♫ Before you read on, click here for the perfect soundtrack from Robbie’s Radio London shows three decades ago: Friends & Strangers, recorded by saxophonist Ronnie Laws for the album Mountain Dance on Blue Note, 1977
◼ TUNE IN ONLINE AT 10AM TODAY and “If it moves, funk it”. Wherever you are in the world, your internet connection will deliver one of Britain’s great musical tastemakers who 35 years ago had teenagers expressing their musical allegiances in fanatical yet playful rival groups known as soul tribes who adopted saucy names such as the Dartford Tunnel Moles, Medway Maggots, Sherwood Softshoe Shufflers, Welwyn Wobblers and scores more. More important, in an age of casual racism, this white radio and club deejay opened their ears and hearts to the rhythms of black music which they couldn’t hear anywhere else — certainly not in the pop charts and precious few places on the radio dial.
In Britain, your skin colour wasn’t necessarily reflected in your musical tastes but if you danced with your hips, your feet and your soul, black music definitely became the rallying point for frustrated dancers unable to find release in dancehalls of the Saturday-night meat market tradition. The soul tribes of Britain saw white and black kids gathering together in underground clubs discovered only through the grapevine, and often unlicensed for alcohol. Then came marathon all-day soul festivals — the first Purley all-dayer in 1978 springs to mind, with music amplified through the UK’s first serious sound system designed by soul disc jockey Froggy, and a mixing console to provide seamless cross-fades. On dancefloors across the land, the acrobatic tribes competed to improvise the wildest dance moves and to build the highest human pyramids. None of this could have been imagined in America, with its strict apartheid between black and white music, and limited chances even for Motown artists to cross over into mainstream charts and playlists.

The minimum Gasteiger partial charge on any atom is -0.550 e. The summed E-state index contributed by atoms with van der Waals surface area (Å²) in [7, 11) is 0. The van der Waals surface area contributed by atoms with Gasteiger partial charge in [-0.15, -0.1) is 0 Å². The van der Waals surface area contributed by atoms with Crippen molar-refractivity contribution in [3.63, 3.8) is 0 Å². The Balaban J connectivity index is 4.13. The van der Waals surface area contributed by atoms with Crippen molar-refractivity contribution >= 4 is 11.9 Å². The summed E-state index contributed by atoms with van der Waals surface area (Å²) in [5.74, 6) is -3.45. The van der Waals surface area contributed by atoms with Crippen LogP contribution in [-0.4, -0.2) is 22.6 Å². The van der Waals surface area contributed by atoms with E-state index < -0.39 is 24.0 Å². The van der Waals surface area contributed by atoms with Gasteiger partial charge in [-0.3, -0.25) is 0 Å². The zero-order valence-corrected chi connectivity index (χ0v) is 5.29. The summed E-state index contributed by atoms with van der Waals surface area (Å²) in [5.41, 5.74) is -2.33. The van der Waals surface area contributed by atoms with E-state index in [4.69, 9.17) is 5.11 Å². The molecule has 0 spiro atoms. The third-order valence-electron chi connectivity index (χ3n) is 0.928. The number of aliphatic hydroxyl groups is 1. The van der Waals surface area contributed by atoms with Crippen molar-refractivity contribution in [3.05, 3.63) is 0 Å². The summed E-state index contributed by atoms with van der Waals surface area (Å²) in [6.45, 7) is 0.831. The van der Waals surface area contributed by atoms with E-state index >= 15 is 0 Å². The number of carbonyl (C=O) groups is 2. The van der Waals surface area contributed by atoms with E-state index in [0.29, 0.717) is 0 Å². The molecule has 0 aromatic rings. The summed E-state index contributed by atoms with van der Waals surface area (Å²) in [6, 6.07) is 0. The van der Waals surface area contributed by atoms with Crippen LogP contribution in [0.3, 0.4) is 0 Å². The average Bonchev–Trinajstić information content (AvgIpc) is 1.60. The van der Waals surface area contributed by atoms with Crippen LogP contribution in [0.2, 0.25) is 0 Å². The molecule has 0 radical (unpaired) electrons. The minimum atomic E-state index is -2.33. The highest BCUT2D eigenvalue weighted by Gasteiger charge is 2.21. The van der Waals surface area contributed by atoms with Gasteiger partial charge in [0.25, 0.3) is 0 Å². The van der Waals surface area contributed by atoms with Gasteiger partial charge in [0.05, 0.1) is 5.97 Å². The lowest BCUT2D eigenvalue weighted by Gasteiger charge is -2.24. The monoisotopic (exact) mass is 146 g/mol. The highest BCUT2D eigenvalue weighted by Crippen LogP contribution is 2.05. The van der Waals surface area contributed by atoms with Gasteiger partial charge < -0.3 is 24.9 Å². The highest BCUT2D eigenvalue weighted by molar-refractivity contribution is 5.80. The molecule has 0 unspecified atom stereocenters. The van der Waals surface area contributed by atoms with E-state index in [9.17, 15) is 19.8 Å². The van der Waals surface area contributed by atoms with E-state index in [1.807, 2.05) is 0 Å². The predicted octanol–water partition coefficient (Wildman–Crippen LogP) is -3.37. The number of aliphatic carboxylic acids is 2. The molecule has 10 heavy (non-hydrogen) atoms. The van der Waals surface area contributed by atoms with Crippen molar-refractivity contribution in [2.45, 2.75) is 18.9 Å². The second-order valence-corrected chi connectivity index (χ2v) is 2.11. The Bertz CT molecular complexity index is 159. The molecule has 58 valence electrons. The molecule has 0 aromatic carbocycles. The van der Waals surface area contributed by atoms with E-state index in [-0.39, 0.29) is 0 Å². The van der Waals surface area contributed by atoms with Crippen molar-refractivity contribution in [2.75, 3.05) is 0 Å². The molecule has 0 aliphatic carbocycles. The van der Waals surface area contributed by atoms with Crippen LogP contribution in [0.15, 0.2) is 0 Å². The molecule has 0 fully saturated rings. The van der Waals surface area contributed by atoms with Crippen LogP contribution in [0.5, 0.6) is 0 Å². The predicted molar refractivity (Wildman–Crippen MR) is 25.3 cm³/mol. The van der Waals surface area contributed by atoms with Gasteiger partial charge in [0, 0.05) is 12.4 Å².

From 1976 the BBC Radio London deejay Robbie Vincent commanded a high-profile lunchtime show on Saturdays which featured imported albums and the novel vinyl format of 12-inch singles to introduce dance fans to a galaxy of consummate musicians pushing the frontiers of hard soul, up-front jazz and raw funk … Ronnie Laws, Eddie Henderson, Weather Report, The Crusaders, Lonnie Liston Smith, Johnny Guitar Watson, Bootsy Collins, George Benson, Wilton Felder, Maze, Roy Ayres, Al Jarreau, Hi Tension, The Fatback Band, Brass Construction, Funkadelic.
Vincent was one of three deejays who soon headed what became known as the Soul Mafia working in London and the south-east and bringing real pressure to bear on record companies to release quality US acts in the UK. His counterpart at the commercial Capital Radio station was black deejay Greg Edwards, Grenada-born and New York-raised. He won his own cult following with his Saturday evening Soul Spectrum and its romantic “Bathroom call”.
At about the same time that Vincent had a residency at the spanking new Flick’s disco in Dartford, Kent (south of the Thames), Chris Hill was already a legend as resident deejay at the Gold Mine on Canvey Island (north of the Thames). If anywhere in the mid-70s, this was where novelty dressing up began, influenced by several MGM compilation musicals in the cinema (That’s Entertainment!, 1974) and blockbusters such as The Great Gatsby (1974) rekindling nostalgia for vintage Hollywood fashion. For a while, and encouraged by Hill, the Gold Mine had the monopoly on GI uniforms and scarlet-lipped jive-dolls during its Glenn Miller and swing revival.